- Fiji Airways faced criticism for its charter flight from Israel to Fiji, with the opposition party claiming the airline was coerced into operating the flight by a government minister.
- The opposition party alleges that the 238 people on the pilgrimage owe the airline for unpaid charter charges.
- Fiji Airways denies any influence or pressure from the government and states that the decision to operate the charter was solely a commercial decision.
The old adage that “No good deed goes unpunished” seems to have whacked Fiji Airways for six last week. Following the airline’s successful repatriation of 243 people from Israel back to Fiji, the airline has copped criticism that it had been pressured to operate the flight.
Opposition asks who is paying
News outlet Fijivillage.com reported today that the Fiji Labour Party (FLP) had raised questions on who will pay for the trip to Jerusalem and alleged that Fiji Airways was pressured to take on the pilgrimage flight by one of the ministers in the Coalition Government.
Photo: Angel DiBilio | Shutterstock
The report says the FLP claimed they are “reliably informed” that the 238 people who took the pilgrimage to Jerusalem owe the national airline some FJ$2.3 million ($1.01 million) in unpaid charter charges and that the airline was told the payment is to be made from funds raised by the pilgrims after their return.
The FLP says they are surprised that Fiji Airways undertook the charter flight without its full cost being met, and this certainly is well outside its customer credit policy. The Fijivillage also reported the FLP said this was unbelievable and asked if the airline is now being coerced to grant favors to select religious groups.
Not true says Fiji Airways
Within hours of all that being published, Fiji Airways released a statement “to address certain concerns raised in the media regarding the operation of the recent charter flight to Israel.”
The airline emphasized the charter was based purely on commercial considerations and was a sound decision as it had some excess widebody capacity available. It added that operating charter flights is one way to utilize this excess aircraft to generate additional revenue.
Perhaps the most inflammatory comments from the opposition party are around the claim that a Government Minister had pressured the airline into providing the charter. The Fiji Airways statement addressed that point by saying:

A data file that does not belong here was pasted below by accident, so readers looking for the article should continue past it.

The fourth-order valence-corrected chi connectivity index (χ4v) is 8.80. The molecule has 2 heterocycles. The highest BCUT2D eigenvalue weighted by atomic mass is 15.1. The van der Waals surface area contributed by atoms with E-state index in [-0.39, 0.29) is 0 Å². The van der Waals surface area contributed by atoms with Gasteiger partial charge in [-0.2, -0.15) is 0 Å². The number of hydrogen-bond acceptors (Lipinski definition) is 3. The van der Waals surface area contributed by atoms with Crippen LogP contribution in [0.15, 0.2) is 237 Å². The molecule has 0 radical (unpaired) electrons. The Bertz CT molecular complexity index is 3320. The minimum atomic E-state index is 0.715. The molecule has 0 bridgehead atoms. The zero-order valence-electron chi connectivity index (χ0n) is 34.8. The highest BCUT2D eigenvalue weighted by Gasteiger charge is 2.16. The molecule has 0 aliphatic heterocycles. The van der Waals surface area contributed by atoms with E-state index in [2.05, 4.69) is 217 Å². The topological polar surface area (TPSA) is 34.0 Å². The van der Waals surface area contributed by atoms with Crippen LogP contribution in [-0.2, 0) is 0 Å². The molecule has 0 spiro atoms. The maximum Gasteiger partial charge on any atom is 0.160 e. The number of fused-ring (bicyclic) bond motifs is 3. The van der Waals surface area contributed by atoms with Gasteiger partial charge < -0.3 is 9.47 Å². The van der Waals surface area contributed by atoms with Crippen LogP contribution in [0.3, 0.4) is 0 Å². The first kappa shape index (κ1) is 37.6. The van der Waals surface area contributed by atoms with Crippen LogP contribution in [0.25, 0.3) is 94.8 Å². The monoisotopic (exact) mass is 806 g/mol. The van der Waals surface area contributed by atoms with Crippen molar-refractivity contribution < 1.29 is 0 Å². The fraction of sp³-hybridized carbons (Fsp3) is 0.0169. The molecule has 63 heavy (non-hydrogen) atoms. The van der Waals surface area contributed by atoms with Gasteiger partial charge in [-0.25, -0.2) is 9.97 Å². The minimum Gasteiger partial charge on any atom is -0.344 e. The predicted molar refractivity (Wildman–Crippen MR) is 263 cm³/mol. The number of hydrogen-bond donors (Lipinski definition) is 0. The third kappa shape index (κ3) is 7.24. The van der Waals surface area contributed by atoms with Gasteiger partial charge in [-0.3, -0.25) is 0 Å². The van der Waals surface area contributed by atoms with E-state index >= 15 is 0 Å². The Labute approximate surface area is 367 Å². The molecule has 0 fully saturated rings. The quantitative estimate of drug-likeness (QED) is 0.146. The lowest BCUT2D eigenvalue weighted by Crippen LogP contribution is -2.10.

“Fiji Airways would also like to clarify that at no point did any Government Minister or other Government official exert any influence or pressure on the airline to operate this charter. The decision was made independently by Fiji Airways.
“Fiji Airways does not operate on the basis of political or religious favoritism. We treat all of our customers and charterers equally, and the decision to operate the charter was solely a business decision.”
Photo: Michael Doran I Simple Flying
Fiji Airways used an Airbus A330 for the charter, and its availability came after the arrival of the two new Airbus A350-900s that joined the fleet in recent weeks. The charter operator appears to have good standing as the airline said it has an established business relationship with the charterer, “who has a history of operating successful international charters and making timely payments for previous charter services.”
As would be expected the details of the deal between Fiji Airways and the charterer are confidential and not for publication. However, the airline said it can confirm that the charter is of commercial benefit to Fiji Airways, so it’s fair to assume they made a profit on the operation.
The airline also added it was proud of its collaborative effort with the government to safely repatriate its fellow Fijians from Israel and wanted to publicly acknowledge the Fiji Airways pilots and crew who operated this significant flight.